When Stewart Jamieson was handcuffed and searched by two RCMP members last year, he told the officers they were violating his rights, but they didn’t listen.
Now he’s got proof.
The Commission for Public Complaints Against the RCMP ruled that Jamieson should never have been arrested when police stopped him while walking along Robert Service Way in February 2012.
Cpl. Christopher Hutchings and Const. Ian Crowe were responding to a 911 call about someone wandering in the middle of the road, obstructing traffic. Jamieson fit the description, so they stopped him.
Jamieson gave the officers his name, but refused to provide his identification. The officers arrested him for obstruction.
“I had been out for a hike out to Miles Canyon,” Jamieson recounted. “I was almost home, on Robert Service Way. I was almost within sight of home. One police officer got out (of his car), and said I answered the description of someone obstructing traffic … I said I didn’t know anything about anyone doing that. I said he doesn’t need my name if I’m not in any trouble.
“Then he insisted that he also needed to see my ID. So there was a big argument about that and he called for backup on his two-way (radio). This second cop showed and we went through the whole thing all over again. I got handcuffed and shoved in the car,” Jamieson said.
Once the officers searched his wallet and decided he wasn’t the person they were looking for, they let him go. Jamieson went straight to the Whitehorse detachment to complain.
But the Whitehorse detachment refused to hear his concerns, so Jamieson went up the ladder to the commission for public complaints, which ruled that his arrest and any force used to execute it was unreasonable. That process took over a year.
“Here we are, finally, it’s much more than a year later but better late than never. I was almost starting to wonder whether anybody ever gets a favourable ruling,” Jamieson said.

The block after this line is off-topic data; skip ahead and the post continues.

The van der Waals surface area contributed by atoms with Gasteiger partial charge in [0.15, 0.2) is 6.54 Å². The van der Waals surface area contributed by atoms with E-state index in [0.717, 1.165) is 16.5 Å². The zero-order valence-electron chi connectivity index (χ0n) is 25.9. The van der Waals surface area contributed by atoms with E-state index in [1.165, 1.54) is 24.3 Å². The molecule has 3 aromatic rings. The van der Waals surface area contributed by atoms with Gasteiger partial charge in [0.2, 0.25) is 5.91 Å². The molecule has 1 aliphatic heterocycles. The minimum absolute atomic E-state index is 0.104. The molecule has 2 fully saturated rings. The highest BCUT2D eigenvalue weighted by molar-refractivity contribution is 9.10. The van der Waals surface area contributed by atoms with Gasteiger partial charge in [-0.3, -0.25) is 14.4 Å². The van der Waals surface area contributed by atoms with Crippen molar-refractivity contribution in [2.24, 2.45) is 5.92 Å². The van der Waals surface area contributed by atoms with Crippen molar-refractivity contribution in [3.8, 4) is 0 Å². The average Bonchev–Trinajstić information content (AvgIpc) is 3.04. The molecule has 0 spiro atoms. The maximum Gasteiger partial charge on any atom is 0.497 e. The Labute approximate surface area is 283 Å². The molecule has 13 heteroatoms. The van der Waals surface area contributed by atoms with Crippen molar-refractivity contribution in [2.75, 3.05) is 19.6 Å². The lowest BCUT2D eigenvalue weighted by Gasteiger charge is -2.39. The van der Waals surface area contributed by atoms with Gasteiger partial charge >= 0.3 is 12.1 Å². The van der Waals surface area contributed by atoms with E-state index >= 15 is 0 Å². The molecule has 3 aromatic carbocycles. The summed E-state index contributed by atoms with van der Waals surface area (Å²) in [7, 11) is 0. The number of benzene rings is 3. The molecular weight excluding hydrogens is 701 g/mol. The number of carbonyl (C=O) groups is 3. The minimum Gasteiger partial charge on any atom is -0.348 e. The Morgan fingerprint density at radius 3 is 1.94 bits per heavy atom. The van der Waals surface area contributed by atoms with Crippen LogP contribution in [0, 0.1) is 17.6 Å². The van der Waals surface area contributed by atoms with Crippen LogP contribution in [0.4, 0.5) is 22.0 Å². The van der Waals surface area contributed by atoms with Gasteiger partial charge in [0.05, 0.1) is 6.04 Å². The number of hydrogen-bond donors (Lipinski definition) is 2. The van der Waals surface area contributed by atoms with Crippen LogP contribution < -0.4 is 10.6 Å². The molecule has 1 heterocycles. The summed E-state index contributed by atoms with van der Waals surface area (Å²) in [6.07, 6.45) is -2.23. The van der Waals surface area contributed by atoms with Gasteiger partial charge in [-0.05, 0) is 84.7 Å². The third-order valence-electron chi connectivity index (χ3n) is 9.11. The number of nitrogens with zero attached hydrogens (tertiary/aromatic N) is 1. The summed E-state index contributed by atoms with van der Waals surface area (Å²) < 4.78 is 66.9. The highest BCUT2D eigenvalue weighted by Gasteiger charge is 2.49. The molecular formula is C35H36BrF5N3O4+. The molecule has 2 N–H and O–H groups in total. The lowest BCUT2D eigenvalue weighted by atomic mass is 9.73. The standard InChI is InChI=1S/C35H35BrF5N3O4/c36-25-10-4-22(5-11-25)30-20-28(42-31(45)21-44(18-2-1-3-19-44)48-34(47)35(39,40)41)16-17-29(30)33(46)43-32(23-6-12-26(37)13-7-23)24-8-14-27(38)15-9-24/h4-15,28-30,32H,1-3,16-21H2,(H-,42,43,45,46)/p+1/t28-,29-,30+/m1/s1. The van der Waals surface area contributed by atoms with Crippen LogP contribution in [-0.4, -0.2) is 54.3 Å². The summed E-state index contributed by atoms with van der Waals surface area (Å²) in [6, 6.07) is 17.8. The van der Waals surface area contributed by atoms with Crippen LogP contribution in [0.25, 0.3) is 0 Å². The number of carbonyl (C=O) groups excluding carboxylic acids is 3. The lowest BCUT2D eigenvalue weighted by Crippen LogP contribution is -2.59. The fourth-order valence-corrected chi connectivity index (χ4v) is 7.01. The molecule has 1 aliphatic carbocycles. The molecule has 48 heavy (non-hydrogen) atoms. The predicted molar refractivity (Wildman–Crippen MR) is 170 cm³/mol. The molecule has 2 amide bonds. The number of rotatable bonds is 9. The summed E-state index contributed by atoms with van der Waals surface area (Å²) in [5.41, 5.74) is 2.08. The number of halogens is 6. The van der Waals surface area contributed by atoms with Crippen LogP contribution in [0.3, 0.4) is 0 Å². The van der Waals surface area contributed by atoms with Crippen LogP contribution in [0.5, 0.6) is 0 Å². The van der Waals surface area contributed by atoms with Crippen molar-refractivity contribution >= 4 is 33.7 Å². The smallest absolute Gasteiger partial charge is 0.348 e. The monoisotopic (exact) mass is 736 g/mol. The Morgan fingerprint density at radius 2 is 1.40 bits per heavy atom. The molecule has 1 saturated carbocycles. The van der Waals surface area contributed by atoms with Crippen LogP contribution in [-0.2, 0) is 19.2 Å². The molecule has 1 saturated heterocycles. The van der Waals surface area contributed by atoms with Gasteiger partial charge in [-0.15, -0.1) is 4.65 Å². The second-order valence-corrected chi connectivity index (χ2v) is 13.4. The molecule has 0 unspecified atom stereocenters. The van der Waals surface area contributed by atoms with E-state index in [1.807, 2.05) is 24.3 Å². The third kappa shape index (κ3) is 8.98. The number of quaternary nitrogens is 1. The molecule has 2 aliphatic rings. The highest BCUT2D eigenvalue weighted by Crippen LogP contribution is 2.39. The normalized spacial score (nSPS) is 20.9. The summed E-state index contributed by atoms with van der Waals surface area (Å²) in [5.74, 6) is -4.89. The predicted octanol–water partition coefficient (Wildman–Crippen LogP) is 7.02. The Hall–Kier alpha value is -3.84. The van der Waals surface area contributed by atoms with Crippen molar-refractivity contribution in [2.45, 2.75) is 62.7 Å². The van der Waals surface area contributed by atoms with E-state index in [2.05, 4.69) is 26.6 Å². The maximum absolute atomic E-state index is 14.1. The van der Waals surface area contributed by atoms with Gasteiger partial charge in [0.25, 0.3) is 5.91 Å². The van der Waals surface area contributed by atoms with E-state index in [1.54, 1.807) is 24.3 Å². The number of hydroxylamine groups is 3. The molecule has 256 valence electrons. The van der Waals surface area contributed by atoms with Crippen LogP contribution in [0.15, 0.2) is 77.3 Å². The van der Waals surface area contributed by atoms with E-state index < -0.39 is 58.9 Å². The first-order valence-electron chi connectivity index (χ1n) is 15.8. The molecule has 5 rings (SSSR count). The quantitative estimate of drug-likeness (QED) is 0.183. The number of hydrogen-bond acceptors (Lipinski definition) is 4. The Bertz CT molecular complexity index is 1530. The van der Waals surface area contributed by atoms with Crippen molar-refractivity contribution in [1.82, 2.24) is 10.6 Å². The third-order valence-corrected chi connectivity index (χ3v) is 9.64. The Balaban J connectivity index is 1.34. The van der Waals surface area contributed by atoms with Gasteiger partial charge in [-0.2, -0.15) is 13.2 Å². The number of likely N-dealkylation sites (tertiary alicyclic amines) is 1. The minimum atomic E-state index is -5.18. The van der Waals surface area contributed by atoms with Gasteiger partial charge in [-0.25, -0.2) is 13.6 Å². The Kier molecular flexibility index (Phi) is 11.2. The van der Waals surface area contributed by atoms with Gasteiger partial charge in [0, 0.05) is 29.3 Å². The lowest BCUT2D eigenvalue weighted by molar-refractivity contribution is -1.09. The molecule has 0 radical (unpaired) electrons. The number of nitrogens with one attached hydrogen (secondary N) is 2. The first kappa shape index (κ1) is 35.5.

The problem, according to the Whitehorse detachment’s Insp. Will Tewnion, is that the officers misinterpreted the Yukon Motor Vehicles Act, which the officers incorrectly believed gave them the authority to demand Jamieson’s ID.
“Basically anything that happens on a highway, which includes pretty much any road, is governed under that legislation,” Tewnion explained.
“What happened is the commission found that while the members were engaged in an authorized investigation, they were authorized to obtain the name and address of the individual, but they lacked the authority to demand his identification and that his failure to provide proof of his identity was not a legal basis for his arrest,” Tewnion said.
The two officers involved will receive “operational guidance” to make sure they understand the limits of their authority under the motor vehicles act.
“My personal view is that if I get handcuffed and locked in the back of a police car and I’m not charged, somebody should be,” Jamieson said.
It was an honest mistake, Tewnion insisted, and one that will be clarified for the officers involved ensuring that it doesn’t happen again.
“To me, this is a good news story in that it shows that if somebody is concerned about the actions of the police, they can make a public complaint, that we have a system in place that actually verifies – or not – our findings,” he said.
Tewnion said that in some cases, the police do have the power to demand identification, but it depends on the situation and the particular act that the officers are operating under. There is no blanket rule either way.
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